Before we even begin our discussion of resistor values, let’s get a firm grip on what resistors do and why we use them. In short, resistors are used to set currents in a circuit. Remember Brother Ohm? His formula said that I=E/R. That is, if we want a particular current to flow in a circuit, we take the applied voltage, divide it by a resistor value, and that sets the current “I.”
In a practical and very simple circuit, we have an LED bulb that wants to run from a 12-volt battery source. The manufacturer tells us that we should run 25 milliamperes (mA) to achieve maximum LED life and 42 mA for maximum brightness with a shorter LED life. The math says then that we should use (R=E/I) a resistor of (12/.025) 480 ohms for life and 286 ohms for maximum brightness.
These resistors use nichrome wire for the resistor element. From the top: a 10-ohm 25-watt 5% resistor, a 100-ohm 10-watt 10% resistor, a 10-ohm 5-watt 5% resistor, and a dime for size. These resistors use carbon film over a tiny ceramic rod element: a -watt 330-ohm 5% resistor, and a -watt 270-ohm 5% resistor. The little flyspeck at the bottom is a 200-milliwatt 1.35k 1% surface mount (SMD) carbon film chip resistor.
And that sets the stage for our discussion this month, as you can’t buy 480 ohm (Ω) or 286Ω resistors. What to do?
We’ve all been there: $5,000 toilet seats for an Air Force tanker. $57 apiece for rod bolts for Continental engines (when you can find them). $75 for Cessna (“NAPA” National Aircraft Parts Association $15) fan belts. And $20 for a hand-selected specially packaged 480Ω 2-cent resistor for your LED.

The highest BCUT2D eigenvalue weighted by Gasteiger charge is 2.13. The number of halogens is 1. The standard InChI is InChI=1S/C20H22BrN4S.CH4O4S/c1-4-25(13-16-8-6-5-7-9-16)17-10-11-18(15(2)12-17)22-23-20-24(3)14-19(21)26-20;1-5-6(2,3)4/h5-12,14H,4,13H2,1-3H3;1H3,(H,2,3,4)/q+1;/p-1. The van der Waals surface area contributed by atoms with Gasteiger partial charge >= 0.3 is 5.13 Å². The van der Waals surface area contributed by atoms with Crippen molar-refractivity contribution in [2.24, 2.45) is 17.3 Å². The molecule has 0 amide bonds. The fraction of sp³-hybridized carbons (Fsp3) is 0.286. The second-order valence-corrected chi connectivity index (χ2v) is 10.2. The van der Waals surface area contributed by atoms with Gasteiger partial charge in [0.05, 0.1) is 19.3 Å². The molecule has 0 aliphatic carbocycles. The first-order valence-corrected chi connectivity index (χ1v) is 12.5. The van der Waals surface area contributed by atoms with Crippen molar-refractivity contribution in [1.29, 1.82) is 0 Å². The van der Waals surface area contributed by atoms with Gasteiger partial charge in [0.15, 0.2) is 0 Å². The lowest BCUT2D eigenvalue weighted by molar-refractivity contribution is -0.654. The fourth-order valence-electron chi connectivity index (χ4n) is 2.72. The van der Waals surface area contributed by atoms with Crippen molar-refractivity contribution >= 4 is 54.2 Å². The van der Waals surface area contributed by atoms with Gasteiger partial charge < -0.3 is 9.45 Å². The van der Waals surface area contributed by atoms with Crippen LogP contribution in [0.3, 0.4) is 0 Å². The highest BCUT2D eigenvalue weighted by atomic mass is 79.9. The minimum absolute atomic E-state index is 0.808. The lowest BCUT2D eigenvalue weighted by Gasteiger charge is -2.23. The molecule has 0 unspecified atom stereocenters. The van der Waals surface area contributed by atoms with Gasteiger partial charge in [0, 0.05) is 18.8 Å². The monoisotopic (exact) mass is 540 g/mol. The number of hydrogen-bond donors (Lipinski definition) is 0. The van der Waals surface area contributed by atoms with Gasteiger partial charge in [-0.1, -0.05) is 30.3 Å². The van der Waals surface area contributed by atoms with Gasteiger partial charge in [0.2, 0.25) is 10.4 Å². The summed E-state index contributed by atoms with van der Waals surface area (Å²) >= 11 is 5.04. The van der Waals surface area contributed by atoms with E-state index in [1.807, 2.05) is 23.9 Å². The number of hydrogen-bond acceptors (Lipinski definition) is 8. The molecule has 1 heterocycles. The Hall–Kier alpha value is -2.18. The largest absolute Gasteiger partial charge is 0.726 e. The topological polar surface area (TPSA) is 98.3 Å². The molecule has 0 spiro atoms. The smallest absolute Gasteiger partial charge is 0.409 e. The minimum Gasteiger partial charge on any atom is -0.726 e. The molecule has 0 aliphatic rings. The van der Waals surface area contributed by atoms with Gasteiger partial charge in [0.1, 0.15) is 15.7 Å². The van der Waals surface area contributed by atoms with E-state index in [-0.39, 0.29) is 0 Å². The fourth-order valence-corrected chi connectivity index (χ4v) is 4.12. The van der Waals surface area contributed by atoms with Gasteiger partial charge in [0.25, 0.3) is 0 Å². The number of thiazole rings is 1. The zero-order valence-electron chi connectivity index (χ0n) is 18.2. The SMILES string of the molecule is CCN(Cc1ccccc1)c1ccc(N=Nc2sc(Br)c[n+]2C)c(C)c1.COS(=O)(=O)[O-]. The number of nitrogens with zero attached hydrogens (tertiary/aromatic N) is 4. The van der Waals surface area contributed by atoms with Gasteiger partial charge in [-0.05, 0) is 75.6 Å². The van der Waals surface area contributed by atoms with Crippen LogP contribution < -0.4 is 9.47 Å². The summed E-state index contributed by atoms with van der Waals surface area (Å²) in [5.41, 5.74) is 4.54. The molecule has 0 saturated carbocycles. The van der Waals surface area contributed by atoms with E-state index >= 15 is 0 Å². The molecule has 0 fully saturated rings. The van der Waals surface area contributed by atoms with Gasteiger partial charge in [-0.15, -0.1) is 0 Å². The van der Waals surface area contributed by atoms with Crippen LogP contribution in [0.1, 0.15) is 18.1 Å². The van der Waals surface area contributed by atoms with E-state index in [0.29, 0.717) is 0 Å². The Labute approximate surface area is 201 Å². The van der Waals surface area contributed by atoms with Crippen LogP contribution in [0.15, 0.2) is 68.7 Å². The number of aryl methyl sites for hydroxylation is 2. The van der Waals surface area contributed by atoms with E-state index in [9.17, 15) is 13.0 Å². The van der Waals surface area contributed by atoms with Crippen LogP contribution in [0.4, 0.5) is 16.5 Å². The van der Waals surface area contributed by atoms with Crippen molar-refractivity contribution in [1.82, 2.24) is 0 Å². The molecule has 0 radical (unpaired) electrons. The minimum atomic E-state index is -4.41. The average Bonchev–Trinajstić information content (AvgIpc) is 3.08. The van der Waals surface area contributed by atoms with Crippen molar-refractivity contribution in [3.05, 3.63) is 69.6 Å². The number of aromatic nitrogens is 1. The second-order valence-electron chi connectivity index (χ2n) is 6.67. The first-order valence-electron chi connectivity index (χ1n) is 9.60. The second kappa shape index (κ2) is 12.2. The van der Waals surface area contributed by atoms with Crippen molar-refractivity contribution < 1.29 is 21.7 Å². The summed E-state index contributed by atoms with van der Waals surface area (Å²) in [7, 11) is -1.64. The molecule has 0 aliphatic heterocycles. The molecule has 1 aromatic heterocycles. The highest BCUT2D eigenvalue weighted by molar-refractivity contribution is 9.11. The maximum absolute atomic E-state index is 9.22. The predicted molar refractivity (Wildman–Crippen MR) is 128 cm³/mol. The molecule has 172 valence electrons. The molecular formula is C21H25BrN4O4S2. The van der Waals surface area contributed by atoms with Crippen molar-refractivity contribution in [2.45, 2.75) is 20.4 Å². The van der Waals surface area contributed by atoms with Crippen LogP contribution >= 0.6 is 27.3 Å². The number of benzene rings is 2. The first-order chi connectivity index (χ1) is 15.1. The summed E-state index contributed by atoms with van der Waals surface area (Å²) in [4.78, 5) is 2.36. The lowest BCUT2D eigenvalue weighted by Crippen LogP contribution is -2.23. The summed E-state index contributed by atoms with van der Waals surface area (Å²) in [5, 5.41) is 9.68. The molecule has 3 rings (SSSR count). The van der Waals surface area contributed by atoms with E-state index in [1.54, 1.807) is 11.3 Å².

What value should be used for the current limiting restrictor in this simple circuit? (You’ll find the answer near the end of the story.)
It all happens when a manufacturer has “approved” replacement parts for their product. Fast rewind to Henry Ford, who said he would give his automobiles away if he could control the spare parts market.
Just prior to and during WW-II, manufacturers were “giving away” radios and electronic devices to the military for cost, and in their “approved” maintenance manual were oddball values of parts that could only be had from the manufacturer. Guess what? The replacement fix-it parts’ costs were ten times the value of the radios.
The military rebelled. They said to the manufacturers, “Get your act together and give us a common value or we aren’t going to buy your radios.” Reluctantly, the manufacturers got together and formed the RMA (Radio Manufacturers Association), a group that standardized part values. That is, instead of a 480Ω resistor, you had to use the standard 470Ω resistor that could be had from a dozen manufacturers for a penny instead of a dollar.
The RMA stamp on a particular radio was then used by the military in their procurement documents, and Uncle Sam saved untold billions in replacement parts costs.